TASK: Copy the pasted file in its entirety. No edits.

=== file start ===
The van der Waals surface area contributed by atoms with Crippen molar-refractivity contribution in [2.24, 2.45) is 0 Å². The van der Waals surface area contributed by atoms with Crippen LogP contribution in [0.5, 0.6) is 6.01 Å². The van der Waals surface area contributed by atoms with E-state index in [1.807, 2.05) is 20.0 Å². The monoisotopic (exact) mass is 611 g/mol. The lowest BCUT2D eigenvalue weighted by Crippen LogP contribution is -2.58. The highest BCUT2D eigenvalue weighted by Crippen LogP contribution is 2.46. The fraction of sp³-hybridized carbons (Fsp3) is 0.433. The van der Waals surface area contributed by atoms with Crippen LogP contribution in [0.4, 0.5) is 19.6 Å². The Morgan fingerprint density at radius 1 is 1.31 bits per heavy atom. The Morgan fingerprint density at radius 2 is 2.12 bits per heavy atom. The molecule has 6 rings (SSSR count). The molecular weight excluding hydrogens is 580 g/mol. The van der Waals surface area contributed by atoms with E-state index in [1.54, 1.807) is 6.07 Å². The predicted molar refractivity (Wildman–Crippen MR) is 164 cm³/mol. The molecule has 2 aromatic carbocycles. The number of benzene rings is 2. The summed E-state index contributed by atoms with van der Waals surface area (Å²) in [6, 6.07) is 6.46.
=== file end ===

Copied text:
The van der Waals surface area contributed by atoms with Crippen molar-refractivity contribution in [2.24, 2.45) is 0 Å². The van der Waals surface area contributed by atoms with Crippen LogP contribution in [0.5, 0.6) is 6.01 Å². The van der Waals surface area contributed by atoms with E-state index in [1.807, 2.05) is 20.0 Å². The monoisotopic (exact) mass is 611 g/mol. The lowest BCUT2D eigenvalue weighted by Crippen LogP contribution is -2.58. The highest BCUT2D eigenvalue weighted by Crippen LogP contribution is 2.46. The fraction of sp³-hybridized carbons (Fsp3) is 0.433. The van der Waals surface area contributed by atoms with Crippen LogP contribution in [0.4, 0.5) is 19.6 Å². The Morgan fingerprint density at radius 1 is 1.31 bits per heavy atom. The Morgan fingerprint density at radius 2 is 2.12 bits per heavy atom. The molecule has 6 rings (SSSR count). The molecular weight excluding hydrogens is 580 g/mol. The van der Waals surface area contributed by atoms with E-state index in [1.54, 1.807) is 6.07 Å². The predicted molar refractivity (Wildman–Crippen MR) is 164 cm³/mol. The molecule has 2 aromatic carbocycles. The number of benzene rings is 2. The summed E-state index contributed by atoms with van der Waals surface area (Å²) in [6, 6.07) is 6.46.